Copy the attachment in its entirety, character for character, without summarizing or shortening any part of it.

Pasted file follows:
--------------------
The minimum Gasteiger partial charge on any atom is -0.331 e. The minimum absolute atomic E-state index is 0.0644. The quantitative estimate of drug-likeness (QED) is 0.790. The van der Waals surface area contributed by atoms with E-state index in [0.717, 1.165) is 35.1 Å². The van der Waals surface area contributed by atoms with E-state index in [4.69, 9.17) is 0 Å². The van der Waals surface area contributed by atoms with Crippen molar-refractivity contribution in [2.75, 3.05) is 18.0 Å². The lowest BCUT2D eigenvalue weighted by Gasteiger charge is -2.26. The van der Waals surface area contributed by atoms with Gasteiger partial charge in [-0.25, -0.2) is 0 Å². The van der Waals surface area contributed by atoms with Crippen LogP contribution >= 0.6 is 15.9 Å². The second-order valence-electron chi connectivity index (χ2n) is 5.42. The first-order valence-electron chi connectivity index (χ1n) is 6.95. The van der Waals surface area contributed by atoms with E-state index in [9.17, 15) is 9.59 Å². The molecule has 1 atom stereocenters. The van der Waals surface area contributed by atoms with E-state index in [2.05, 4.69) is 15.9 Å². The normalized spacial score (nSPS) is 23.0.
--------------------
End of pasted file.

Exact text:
The minimum Gasteiger partial charge on any atom is -0.331 e. The minimum absolute atomic E-state index is 0.0644. The quantitative estimate of drug-likeness (QED) is 0.790. The van der Waals surface area contributed by atoms with E-state index in [0.717, 1.165) is 35.1 Å². The van der Waals surface area contributed by atoms with E-state index in [4.69, 9.17) is 0 Å². The van der Waals surface area contributed by atoms with Crippen molar-refractivity contribution in [2.75, 3.05) is 18.0 Å². The lowest BCUT2D eigenvalue weighted by Gasteiger charge is -2.26. The van der Waals surface area contributed by atoms with Gasteiger partial charge in [-0.25, -0.2) is 0 Å². The van der Waals surface area contributed by atoms with Crippen LogP contribution >= 0.6 is 15.9 Å². The second-order valence-electron chi connectivity index (χ2n) is 5.42. The first-order valence-electron chi connectivity index (χ1n) is 6.95. The van der Waals surface area contributed by atoms with E-state index in [9.17, 15) is 9.59 Å². The molecule has 1 atom stereocenters. The van der Waals surface area contributed by atoms with E-state index in [2.05, 4.69) is 15.9 Å². The normalized spacial score (nSPS) is 23.0.